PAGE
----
Berkley Sensation, $7.99, ISBN 978-0-425-24019-9
Historical Romance, 2011 (Reissue)
The Summer of You is a cozy story with very little action and intrigue despite the presence of a highwayman subplot. The hero Byrne Worth and the heroine Jane Cummings first encountered each other in Revealed, but this story can function as a standalone tale very well as what happened in the previous book does not affect the story line in this book much.
Jane Cummings and her reluctant brother bring their Alzheimer’s disease-stricken father to their family estate in Merrymere Lake, near the village of Reston in the county of Lancashire. While the old man recuperates from his unsuccessful rounds at various doctors in London at the country home, both siblings and the various residents of Reston will put on a nice comedy of manners for the reader. Also in the neighborhood is Byrne, who behaves like your stereotypical emo hermit hunk. His behavior doesn’t dissuade the people of Reston from believing that he is the local highwayman. Jane knows that Byrne is no such thing, so she decides to set out to clear his name.
This one is in so many ways an improved kin of Revealed: both are heroine-centric stories with equal emphasis given to her interactions with various secondary characters as much as her interactions with the hero. However, this book is better than the previous one because the hero Byrne doesn’t take passive-aggressive antics to an irritating degree and the romance is stronger. There are more quiet moments between Jane and Byrne that amply illustrate convincingly their growing bond to each other, and some of these moments are absolutely magical to read. Also, there are very good scenes that define the complicated depths of Jane’s personality in the earlier parts of the book. Her relationships with her brother and her father start out as something that can very well be real – there is no simple love or hate here, just complicated and sometimes conflicted feelings. Sometimes she loves them so much, it hurts; at other times she wants some space far away from them so that she can be herself and put herself over others for once.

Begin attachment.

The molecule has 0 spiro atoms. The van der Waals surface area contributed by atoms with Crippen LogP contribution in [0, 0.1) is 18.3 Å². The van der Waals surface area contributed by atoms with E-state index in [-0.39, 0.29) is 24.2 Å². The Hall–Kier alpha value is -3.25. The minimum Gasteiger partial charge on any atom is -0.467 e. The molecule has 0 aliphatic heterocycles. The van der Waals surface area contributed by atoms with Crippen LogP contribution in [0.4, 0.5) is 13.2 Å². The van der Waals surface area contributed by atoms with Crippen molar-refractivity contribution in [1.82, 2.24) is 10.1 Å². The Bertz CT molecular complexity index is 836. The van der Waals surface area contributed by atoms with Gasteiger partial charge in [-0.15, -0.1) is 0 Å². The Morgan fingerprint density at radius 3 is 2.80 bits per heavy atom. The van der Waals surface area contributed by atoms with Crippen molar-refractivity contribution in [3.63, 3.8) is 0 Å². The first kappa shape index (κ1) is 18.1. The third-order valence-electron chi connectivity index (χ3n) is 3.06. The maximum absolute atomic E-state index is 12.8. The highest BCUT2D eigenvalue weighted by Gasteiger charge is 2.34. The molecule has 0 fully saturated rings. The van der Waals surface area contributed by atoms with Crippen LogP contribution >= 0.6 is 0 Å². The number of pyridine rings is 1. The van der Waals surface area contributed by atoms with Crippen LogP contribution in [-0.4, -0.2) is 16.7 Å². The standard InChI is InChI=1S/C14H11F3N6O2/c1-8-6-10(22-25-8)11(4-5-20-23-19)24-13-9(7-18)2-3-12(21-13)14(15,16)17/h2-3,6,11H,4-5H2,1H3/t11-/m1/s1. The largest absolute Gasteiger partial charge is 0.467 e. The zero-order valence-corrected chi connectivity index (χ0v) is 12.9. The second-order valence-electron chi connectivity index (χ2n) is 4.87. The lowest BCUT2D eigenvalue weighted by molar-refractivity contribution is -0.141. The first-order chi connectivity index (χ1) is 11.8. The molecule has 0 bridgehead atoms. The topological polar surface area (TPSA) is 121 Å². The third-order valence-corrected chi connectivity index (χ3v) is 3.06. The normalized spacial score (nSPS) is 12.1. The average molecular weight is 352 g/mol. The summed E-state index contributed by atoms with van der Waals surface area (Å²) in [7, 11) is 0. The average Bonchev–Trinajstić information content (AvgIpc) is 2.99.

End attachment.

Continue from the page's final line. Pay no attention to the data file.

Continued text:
My problem with this book is that I have read Revealed. This is a problem because Jane in this book and Jane in that book are two vastly different people. The author says that Jane has changed for the better, but what Ms Noble really did here, especially in the last quarter of the story, is to divest Jane of her spirit and her backbone, so much so that Jane in that last quarter is no better than a dog who sits when she is told to do so by her brother. What happened to the funny, bitchy, and adorable woman in the previous book and the first few chapters of this book? I know we romance readers need our heroine to be as squeaky-clean good and inoffensive as possible, but Jane being forcibly transformed into the family’s favorite doormat in the last few chapters of this book is a painful thing to read. Ms Noble lets the whiny, irritating, useless, and incompetent Jason – Jane’s brother – wins and dominates Jane, hypocritically beating her down into a submissive doormat using her own guilt using her, and I can’t stand how Ms Noble lets Jane just sit there and meekly take all dressing down and emotional guilt-tripping lying down. Come on, don’t do this to me!
Even if I hadn’t read Revealed, the author’s eventual transformation of Jane into a personality-free doormat would have left a bitter taste in my mouth. Because I have read that book and adored Jane in that one, I actually cringe while reading the last few chapters of this book. What happened, Ms Noble?
For the most part, The Summer of You is a well-written and delightful read, but the last few chapters cause the pay-off of this book to be most awful indeed. It is really too bad that Ms Noble seems to confuse a virtuous heroine with a personality-free doormat. All things considered, I’d give this book a guarded recommendation, especially to readers who enjoyed Jane’s appearance as much as I did in the previous book.